One for the Dogs. Officer stops car for traffic violation. Occupant refuses to consent to a search of the vehicle. While officer is writing ticket, another officer appears with a police dog trained to detect narcotics. The dog alerts on the vehicle, which is searched, and drugs and drug paraphernalia are found. Occupant moves to suppress the contraband, arguing the search was unconstitutional because the officer lacked probable cause. Why? Because the dog's training was insufficient and the officer did not know how likely the dog was to make a false alert. The Second District agreed in this decision. For dog lovers, the case is worth reading for its discussion on dogs' incredible ability to smell.

But You Can't Say That. Add this decision released yesterday by the Fifth District to the collection of cases telling appellate attorneys what they ought not say when challenging another court's decision. Client and trial lawyer are sanctioned pursuant to s. 57.105, and client and appellate lawyer appeal. They win a reversal on the sanction. The appellate attorney also wins a referral to the Florida Bar for the comments on the trial judge contained in the appellate briefs, comments the appellate court did not appreciate. Here are some excerpts from the opinion:

What makes this otherwise unremarkable case noteworthy are the vitriolic comments about the trial judge contained in the appellate brief . . . . Some of [the] more notable comments were:
There is also no question that plaintiffs pursued collection efforts against this defendant on a personal liability basis both before suit and continued to do so in the lawsuit for more than one year, from April 2, 2000 to June, 2001. Was this the pursuit of madness to a friendly court?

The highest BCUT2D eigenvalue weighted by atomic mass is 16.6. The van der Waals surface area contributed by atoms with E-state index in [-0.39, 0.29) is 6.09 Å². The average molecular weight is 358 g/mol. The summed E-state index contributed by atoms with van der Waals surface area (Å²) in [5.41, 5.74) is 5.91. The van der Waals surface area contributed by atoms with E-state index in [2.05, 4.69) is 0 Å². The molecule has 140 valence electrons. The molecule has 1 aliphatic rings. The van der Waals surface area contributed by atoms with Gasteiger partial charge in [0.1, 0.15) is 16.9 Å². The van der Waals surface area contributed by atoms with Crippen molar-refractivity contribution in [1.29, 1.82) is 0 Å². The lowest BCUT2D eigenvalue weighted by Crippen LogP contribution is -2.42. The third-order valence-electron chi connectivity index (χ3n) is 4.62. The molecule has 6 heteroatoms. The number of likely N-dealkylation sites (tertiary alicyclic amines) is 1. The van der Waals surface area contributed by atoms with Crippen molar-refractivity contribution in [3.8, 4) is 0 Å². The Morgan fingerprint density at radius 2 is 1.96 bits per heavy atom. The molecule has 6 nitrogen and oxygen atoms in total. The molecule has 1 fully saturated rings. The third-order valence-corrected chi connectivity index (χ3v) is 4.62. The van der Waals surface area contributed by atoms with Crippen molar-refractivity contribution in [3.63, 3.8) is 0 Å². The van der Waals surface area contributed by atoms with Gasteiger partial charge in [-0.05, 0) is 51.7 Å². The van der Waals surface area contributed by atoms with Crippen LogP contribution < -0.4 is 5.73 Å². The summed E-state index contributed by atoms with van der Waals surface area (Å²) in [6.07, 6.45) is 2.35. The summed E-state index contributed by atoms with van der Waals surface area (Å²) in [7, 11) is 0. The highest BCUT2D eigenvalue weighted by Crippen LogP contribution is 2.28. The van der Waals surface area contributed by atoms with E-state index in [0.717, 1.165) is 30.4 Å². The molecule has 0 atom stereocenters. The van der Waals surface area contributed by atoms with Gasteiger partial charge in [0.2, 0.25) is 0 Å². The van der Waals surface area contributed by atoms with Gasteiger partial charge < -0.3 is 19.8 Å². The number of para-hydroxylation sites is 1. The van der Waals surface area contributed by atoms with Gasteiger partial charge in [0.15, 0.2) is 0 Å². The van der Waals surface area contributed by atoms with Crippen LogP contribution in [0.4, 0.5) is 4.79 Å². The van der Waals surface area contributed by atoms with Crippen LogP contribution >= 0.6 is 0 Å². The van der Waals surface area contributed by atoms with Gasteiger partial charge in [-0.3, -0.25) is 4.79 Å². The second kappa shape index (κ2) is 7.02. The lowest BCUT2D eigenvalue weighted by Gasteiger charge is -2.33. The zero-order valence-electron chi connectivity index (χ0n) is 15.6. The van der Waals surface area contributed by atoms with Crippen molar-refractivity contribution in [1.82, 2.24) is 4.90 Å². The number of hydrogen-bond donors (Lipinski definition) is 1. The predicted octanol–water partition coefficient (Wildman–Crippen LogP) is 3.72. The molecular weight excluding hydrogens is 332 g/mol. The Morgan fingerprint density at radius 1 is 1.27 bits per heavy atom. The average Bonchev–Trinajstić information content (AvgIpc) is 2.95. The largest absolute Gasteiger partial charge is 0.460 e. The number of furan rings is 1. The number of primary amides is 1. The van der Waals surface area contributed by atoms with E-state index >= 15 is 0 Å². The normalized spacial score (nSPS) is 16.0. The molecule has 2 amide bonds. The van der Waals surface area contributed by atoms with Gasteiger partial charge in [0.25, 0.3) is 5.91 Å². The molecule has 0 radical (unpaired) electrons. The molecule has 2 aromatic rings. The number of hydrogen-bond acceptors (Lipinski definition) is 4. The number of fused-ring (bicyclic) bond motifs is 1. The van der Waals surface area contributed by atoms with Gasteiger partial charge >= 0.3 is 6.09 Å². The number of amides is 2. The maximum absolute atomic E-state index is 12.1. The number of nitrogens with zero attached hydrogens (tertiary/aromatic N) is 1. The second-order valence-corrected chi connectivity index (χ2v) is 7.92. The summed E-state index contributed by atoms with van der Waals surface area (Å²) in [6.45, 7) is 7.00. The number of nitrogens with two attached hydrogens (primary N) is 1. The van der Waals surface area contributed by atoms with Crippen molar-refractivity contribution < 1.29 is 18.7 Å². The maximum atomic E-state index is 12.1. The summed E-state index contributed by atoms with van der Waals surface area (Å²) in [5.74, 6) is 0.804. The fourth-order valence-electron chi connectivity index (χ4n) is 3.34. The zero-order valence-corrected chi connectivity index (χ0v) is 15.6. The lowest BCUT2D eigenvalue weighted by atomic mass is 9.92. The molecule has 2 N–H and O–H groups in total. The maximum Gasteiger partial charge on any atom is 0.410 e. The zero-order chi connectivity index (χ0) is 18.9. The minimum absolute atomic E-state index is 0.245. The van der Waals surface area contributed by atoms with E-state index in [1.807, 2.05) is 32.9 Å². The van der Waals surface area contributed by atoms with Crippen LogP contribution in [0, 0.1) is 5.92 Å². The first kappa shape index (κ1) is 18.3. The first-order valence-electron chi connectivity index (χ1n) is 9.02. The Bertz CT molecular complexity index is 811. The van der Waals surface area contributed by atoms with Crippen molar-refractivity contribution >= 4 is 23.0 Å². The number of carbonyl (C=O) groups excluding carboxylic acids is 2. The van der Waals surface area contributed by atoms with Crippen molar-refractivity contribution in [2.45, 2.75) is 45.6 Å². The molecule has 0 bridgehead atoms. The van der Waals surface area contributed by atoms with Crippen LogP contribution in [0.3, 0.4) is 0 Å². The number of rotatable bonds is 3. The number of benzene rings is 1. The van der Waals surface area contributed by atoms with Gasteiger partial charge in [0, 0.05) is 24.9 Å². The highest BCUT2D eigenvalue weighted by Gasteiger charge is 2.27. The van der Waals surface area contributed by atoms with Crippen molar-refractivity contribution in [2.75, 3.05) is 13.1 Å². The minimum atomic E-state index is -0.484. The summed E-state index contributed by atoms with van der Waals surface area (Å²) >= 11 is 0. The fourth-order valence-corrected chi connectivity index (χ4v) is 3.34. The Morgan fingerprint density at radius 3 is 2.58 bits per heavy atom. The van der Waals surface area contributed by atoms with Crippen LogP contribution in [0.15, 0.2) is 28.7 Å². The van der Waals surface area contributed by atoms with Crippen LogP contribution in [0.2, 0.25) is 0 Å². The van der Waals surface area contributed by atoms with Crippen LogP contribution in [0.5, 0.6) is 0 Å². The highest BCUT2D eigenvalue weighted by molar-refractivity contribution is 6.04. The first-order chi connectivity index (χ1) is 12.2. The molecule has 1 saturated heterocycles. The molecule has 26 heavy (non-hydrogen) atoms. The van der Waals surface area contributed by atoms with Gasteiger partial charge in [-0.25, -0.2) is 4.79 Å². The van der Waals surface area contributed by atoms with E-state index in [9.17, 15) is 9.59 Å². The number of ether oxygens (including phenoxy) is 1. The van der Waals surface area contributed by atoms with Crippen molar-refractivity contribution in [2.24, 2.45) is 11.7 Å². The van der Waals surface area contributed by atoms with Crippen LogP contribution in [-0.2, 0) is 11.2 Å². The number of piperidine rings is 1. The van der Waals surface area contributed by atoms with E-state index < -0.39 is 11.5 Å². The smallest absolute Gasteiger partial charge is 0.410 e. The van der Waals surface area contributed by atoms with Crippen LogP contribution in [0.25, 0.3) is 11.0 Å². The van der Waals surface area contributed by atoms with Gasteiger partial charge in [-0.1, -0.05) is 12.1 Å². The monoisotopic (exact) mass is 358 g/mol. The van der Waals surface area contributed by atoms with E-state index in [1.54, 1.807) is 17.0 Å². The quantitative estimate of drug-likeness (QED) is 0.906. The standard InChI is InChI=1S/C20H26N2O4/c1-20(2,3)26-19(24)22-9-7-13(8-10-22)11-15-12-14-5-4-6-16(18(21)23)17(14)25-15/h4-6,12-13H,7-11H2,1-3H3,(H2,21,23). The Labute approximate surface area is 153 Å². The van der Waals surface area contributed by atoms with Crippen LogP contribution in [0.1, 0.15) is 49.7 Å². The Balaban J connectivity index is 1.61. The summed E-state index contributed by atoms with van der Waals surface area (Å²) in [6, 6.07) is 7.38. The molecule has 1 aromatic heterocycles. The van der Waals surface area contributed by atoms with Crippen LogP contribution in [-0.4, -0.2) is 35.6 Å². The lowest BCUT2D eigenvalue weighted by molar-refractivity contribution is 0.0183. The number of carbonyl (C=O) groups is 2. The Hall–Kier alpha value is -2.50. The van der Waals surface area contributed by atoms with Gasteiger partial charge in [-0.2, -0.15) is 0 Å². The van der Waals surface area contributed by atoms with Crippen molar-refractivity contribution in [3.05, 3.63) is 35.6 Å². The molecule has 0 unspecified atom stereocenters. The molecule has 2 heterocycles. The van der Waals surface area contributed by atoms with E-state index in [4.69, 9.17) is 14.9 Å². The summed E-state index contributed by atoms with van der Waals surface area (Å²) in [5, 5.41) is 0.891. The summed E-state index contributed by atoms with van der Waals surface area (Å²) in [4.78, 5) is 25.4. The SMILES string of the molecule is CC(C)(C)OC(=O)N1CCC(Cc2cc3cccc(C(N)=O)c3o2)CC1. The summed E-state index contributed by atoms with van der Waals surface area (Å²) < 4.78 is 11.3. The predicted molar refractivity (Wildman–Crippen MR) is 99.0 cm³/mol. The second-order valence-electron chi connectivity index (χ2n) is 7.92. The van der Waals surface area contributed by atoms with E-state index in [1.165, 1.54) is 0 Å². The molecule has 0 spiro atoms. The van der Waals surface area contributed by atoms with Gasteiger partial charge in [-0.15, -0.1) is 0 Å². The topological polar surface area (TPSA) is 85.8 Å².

* * *

It's true that there was no record made or presented as to the proceedings of the December 14, 2001 court hearing. However, it is submitted that something far off and out of line had to be involved to block what should have been a clear and obvious decision.
(emphasis added). These comments, without any record support, appear to make unsubstantiated charges of collusion or impropriety against the trial judge. Such charges, if unsupported, are unprofessional.

* * *

[The appellate attorney] further wrote that the trial judge's ruling was "cockeyed and absurd" and demonstrated a "most startling absence of legal knowledge and irrational decision . . . ." (emphasis added). The Oath of Admission to the Florida Bar requires lawyers to "maintain the respect due to courts of justice and judicial officers" and to "abstain from all offensive personality." [These] comments fall far below that standard and are demeaning and patently unprofessional. Such statements, made without any supporting facts, embarrass and denigrate our profession. Therefore, pursuant to the mandate in 5-H Corp. v. Padovano, 708 So. 2d 244 (Fla. 1997), we direct that the Clerk of this Court provide a copy of this opinion to the Florida Bar.